A new National Institutes of Health (NIH) study in diabetic rodents has identified a potential mechanism by which stress impairs the cognitive health in people with diabetes.
The study found that increased levels of a stress hormone produced by the adrenal gland disrupt the healthy functioning of the hippocampus, the region of the brain responsible for learning and short-term memory.
Also, when levels of the adrenal glucocorticoid hormone corticosterone (also known as cortisol in humans) get back to normal, the hippocampus recovers its ability to construct new cells and regains the 'plasticity' needed to compensate for injury and disease and adjust to change.
NIA's Mark Mattson, Ph.D., and colleagues in the Institute's Intramural Research Program conducted the study with Alexis M. Stranahan, a graduate student at Princeton University in New Jersey.
"This research in animal models is intriguing, suggesting the possibility of novel approaches in preventing and treating cognitive impairment by maintaining normal levels of glucocorticoid," Nature quoted Richard J. Hodes, M.D., NIA director, as saying.
"Further study will provide a better understanding of the often complex interplay between the nervous system, hormones and cognitive health," he added.
Hypothalamic-pituitary axis (HPA), a hormone-producing system involving the hypothalamus and pituitary gland in the brain and the adrenal gland located near the kidney, controls cortisol production.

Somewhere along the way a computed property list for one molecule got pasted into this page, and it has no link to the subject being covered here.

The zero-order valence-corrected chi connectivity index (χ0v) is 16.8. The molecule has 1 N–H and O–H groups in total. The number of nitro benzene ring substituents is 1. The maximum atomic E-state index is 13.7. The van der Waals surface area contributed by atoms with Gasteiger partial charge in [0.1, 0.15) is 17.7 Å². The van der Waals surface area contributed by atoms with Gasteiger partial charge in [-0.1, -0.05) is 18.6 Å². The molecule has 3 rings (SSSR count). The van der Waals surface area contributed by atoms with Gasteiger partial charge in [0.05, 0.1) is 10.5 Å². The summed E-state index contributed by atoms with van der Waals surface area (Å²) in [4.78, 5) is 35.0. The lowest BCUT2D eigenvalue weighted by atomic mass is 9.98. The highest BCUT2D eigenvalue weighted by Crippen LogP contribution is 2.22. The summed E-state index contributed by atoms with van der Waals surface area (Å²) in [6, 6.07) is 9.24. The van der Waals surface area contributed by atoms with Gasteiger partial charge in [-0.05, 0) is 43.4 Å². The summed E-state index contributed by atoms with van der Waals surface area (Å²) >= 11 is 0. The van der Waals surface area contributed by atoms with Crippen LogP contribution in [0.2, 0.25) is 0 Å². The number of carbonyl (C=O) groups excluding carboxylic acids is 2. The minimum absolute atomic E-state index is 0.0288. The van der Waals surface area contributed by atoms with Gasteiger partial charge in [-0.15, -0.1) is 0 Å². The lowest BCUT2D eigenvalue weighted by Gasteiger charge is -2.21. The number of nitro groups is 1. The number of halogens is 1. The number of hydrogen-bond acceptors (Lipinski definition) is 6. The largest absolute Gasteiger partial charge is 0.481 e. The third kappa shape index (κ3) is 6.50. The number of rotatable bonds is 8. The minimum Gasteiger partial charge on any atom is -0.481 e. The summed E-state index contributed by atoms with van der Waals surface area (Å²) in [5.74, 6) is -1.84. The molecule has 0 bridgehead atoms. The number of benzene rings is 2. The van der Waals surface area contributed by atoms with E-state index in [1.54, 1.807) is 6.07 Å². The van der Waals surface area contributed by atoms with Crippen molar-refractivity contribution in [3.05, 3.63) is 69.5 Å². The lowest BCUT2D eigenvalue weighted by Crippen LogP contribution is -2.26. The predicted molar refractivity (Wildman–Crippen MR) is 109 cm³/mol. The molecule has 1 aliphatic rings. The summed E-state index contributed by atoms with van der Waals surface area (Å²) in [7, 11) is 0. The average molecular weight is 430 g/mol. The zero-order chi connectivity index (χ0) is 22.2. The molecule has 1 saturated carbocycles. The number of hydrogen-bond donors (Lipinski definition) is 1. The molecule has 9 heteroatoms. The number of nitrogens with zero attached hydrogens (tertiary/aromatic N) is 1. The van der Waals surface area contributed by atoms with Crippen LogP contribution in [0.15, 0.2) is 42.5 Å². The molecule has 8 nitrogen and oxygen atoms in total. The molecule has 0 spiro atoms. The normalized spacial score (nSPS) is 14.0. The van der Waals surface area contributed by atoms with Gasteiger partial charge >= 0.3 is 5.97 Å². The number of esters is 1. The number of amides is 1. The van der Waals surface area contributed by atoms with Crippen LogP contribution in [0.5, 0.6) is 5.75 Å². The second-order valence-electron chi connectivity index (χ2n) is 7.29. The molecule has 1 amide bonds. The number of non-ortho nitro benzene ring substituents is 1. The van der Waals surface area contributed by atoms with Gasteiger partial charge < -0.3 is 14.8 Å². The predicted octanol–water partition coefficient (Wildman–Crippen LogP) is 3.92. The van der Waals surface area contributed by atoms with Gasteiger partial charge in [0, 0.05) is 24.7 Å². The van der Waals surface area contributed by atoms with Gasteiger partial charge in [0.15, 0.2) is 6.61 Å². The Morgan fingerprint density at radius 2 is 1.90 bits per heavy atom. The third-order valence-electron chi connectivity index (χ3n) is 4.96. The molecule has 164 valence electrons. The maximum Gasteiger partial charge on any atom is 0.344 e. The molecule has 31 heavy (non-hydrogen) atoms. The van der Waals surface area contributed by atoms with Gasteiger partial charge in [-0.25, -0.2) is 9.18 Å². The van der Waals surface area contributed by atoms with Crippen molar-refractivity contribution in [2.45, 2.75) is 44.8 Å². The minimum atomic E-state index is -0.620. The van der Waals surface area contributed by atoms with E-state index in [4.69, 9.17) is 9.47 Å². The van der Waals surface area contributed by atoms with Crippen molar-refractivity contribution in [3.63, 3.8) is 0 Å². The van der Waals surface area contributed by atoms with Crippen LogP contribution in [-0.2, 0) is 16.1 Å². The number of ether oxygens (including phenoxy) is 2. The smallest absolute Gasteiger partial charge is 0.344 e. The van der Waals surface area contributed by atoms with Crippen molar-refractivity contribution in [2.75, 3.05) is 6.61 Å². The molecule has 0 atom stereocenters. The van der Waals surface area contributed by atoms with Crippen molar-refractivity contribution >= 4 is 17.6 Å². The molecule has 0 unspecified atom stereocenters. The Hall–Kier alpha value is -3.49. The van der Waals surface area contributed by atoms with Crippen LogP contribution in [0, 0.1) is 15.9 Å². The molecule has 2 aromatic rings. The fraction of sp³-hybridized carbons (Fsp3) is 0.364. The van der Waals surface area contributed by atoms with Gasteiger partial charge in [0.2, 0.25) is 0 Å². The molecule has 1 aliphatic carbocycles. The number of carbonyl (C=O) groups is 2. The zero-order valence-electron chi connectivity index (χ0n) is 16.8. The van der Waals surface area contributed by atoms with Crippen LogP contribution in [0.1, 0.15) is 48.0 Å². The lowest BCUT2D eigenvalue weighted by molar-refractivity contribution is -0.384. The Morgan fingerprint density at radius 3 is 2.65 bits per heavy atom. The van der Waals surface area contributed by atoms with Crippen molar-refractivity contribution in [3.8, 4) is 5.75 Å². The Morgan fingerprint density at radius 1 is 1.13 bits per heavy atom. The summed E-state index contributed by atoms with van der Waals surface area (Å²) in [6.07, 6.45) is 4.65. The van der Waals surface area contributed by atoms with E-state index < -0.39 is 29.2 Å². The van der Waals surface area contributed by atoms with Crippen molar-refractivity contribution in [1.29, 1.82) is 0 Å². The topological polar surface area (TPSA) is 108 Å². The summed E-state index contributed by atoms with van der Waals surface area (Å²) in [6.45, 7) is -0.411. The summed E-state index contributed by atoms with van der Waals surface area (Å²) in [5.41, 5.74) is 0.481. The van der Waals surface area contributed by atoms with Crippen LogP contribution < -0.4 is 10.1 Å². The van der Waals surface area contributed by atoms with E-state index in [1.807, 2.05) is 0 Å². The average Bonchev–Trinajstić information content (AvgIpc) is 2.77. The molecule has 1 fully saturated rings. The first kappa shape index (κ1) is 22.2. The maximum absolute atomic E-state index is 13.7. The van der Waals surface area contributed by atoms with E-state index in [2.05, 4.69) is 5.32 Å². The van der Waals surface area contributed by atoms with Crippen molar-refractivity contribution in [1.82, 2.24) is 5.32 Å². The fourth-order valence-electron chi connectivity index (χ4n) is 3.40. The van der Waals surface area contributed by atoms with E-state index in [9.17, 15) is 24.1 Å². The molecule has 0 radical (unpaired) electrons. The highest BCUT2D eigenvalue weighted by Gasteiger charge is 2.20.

Individuals with poorly controlled diabetes often have an overactive HPA axis and excessive cortisol produced by the adrenal gland.
In order to study the interaction between elevated stress hormones and the hippocampal function, the researchers examined the cognitive abilities and studied the brain tissue in animal models of rats with type 1 diabetes and mice with type 2 diabetes.
They found that diabetic animals in both models displayed learning and memory deficits when cortisol levels were elevated due to impaired plasticity and declines in new cell growth.
However, returning the levels to normal reversed the negative impact on the hippocampus by restoring learning and memory.
"This advance in our understanding of the physiological changes caused by excessive production of cortisol may eventually play a role in preventing and treating cognitive decline in diabetes," said Mattson, who heads the NIA's Laboratory of Neurosciences.
The researchers said that these findings might also help explain the link between stress-related mood disorders and diabetes found in human population studies.
The study is published in the issue of Nature Neuroscience.